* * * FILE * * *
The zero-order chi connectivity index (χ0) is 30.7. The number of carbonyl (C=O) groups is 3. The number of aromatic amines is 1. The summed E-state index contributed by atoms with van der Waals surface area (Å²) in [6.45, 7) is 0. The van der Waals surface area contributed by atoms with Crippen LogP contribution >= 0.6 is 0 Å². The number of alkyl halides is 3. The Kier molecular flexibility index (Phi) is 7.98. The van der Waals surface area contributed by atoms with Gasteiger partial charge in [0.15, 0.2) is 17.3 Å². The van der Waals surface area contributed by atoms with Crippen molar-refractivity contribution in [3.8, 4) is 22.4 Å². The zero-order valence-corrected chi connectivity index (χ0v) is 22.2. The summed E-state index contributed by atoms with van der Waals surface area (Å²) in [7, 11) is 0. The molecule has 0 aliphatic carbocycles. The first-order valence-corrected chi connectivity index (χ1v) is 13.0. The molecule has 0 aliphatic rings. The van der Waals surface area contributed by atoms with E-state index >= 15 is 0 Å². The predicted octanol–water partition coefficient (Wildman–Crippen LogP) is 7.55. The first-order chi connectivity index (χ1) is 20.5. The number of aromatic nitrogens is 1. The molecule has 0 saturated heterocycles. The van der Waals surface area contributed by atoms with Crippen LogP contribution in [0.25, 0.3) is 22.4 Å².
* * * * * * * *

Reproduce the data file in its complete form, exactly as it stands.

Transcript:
The zero-order chi connectivity index (χ0) is 30.7. The number of carbonyl (C=O) groups is 3. The number of aromatic amines is 1. The summed E-state index contributed by atoms with van der Waals surface area (Å²) in [6.45, 7) is 0. The van der Waals surface area contributed by atoms with Crippen LogP contribution >= 0.6 is 0 Å². The number of alkyl halides is 3. The Kier molecular flexibility index (Phi) is 7.98. The van der Waals surface area contributed by atoms with Gasteiger partial charge in [0.15, 0.2) is 17.3 Å². The van der Waals surface area contributed by atoms with Crippen molar-refractivity contribution in [3.8, 4) is 22.4 Å². The zero-order valence-corrected chi connectivity index (χ0v) is 22.2. The summed E-state index contributed by atoms with van der Waals surface area (Å²) in [7, 11) is 0. The molecule has 0 aliphatic carbocycles. The first-order valence-corrected chi connectivity index (χ1v) is 13.0. The molecule has 0 aliphatic rings. The van der Waals surface area contributed by atoms with E-state index >= 15 is 0 Å². The predicted octanol–water partition coefficient (Wildman–Crippen LogP) is 7.55. The first-order chi connectivity index (χ1) is 20.5. The number of aromatic nitrogens is 1. The molecule has 0 saturated heterocycles. The van der Waals surface area contributed by atoms with Crippen LogP contribution in [0.25, 0.3) is 22.4 Å².